Seven Dada Manifestos and Lampisteries
Tristan Tzara—poet, literary iconoclast, and catalyst—was the founder of the Dada movement that began in Zürich during World War I. His ideas were inspired by his contempt for the bourgeois values and traditional attitudes towards art that existed at the time. This volume contains the famous manifestos that first appeared between 1916 and 1921 that would become the basic texts upon which Dada was based. For Tzara, art was both deadly serious and a game. The playfulness of Dada is evident in the manifestos, both in Tzara's polemic—which often uses dadaist typography—as well as in the delightful doodles and drawings contributed by Francis Picabia. Also included are Tzara's Lampisteries, a series of articles that throw light on the various art forms contemporary to his own work. Post-war art had grown weary of the old certainties and the carnage they caused. Tzara was on the cutting edge at a time when art was becoming more subjective and abstract, and beginning to reject the reality of the mind for that of the senses.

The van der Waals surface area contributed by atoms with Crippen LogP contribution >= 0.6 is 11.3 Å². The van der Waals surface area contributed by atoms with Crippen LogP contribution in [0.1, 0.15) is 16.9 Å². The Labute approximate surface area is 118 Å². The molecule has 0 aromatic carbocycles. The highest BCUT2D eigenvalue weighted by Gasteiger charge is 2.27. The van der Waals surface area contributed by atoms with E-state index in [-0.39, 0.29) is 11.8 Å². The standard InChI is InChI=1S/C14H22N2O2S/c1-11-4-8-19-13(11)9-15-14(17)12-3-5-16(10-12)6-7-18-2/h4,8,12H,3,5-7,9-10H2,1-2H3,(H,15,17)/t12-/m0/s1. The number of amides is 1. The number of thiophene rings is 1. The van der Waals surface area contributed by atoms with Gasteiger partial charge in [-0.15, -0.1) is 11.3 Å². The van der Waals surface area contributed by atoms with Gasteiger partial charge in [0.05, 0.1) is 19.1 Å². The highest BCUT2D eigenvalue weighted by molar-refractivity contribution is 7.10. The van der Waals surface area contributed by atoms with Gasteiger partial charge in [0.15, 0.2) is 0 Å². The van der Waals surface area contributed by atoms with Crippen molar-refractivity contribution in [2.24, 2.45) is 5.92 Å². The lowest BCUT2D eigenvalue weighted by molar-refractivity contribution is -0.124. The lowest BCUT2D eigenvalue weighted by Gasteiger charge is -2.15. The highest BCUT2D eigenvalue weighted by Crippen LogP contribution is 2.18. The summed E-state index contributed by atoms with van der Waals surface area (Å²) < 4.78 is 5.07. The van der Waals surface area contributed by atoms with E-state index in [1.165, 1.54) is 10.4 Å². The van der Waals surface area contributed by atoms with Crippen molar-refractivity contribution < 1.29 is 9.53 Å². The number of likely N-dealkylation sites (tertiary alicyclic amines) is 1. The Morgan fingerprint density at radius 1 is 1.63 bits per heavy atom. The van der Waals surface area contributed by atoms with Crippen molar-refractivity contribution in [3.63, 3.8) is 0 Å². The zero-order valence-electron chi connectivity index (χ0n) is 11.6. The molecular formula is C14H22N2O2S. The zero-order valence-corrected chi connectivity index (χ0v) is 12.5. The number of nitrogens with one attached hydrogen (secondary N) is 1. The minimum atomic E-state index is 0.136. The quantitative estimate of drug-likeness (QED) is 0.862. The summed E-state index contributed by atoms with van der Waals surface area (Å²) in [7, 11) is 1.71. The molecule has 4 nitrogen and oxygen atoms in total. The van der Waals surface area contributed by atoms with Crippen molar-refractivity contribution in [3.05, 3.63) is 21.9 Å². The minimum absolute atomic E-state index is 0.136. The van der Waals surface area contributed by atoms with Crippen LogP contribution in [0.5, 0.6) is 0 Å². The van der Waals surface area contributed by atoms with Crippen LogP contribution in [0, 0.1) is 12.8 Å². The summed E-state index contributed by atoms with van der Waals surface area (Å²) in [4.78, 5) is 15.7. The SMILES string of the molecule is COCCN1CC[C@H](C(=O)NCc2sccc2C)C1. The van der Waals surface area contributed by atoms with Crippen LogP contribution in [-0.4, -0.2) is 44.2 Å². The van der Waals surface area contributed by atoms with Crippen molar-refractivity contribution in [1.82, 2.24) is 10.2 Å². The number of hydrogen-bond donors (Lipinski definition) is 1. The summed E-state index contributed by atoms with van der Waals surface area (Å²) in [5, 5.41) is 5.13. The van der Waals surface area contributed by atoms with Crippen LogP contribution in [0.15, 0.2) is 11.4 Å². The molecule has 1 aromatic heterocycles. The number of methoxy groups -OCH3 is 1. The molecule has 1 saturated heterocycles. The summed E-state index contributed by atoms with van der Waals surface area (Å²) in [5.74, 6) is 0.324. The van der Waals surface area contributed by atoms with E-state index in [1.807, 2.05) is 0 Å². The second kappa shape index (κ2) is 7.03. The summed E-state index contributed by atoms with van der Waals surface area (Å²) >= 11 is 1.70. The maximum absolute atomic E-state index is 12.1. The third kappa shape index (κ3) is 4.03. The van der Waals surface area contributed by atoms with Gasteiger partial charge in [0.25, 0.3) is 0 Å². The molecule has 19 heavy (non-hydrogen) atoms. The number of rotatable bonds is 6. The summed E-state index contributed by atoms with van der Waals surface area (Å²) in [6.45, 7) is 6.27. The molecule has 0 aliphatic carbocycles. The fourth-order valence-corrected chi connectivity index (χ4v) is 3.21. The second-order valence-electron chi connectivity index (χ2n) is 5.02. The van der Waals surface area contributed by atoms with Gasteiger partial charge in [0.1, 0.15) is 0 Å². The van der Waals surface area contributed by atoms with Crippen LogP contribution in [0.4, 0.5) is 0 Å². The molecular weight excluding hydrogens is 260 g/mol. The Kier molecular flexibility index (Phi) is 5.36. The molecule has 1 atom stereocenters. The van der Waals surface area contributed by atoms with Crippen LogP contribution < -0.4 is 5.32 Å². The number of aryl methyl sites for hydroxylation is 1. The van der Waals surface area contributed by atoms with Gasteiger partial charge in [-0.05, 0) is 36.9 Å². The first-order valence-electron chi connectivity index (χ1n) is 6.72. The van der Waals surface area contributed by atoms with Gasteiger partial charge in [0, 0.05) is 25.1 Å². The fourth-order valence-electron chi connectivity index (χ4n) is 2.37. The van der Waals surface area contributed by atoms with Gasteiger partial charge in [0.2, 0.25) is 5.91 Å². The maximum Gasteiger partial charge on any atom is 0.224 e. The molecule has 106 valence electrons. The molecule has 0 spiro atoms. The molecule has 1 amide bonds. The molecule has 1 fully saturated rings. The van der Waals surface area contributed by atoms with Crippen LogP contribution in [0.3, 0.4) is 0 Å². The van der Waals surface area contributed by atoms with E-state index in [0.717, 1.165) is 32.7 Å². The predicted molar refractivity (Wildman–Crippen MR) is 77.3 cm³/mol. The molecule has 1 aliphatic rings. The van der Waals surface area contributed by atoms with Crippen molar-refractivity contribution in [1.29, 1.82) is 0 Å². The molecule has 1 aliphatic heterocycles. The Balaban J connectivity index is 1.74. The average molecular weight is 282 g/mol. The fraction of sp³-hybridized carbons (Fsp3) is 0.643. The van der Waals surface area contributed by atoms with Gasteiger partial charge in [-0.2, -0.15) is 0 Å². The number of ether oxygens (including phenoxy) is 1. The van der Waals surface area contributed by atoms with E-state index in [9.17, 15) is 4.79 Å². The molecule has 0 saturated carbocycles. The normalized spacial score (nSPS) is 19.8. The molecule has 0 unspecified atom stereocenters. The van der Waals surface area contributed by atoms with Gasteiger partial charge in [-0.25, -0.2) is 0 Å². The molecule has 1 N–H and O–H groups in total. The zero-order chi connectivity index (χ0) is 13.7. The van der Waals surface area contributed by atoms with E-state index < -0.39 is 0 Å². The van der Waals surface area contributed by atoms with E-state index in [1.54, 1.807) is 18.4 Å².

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X It is certain that since Gambetta, the war, Panama and the Steinheil affair,
intelligence is to be found in the street. The intelligent man has become an all-
round, normal person. What we lack, what has some interest, what is rare
because he ...
If one is poor in spirit one possesses a sure and unshakeable intelligence, a
ferocious logic and an immutable point of view. Try to become empty and to fill
your brain cells haphazard. Go on destroying what you have in you.
Intelligence is an organisation like any other, social organisation, the
organisation of a bank, or the organisation of a gossip-session. A society tea-
party. Its purpose is to create order and introduce clarity where there is none. Its
purpose is to ...
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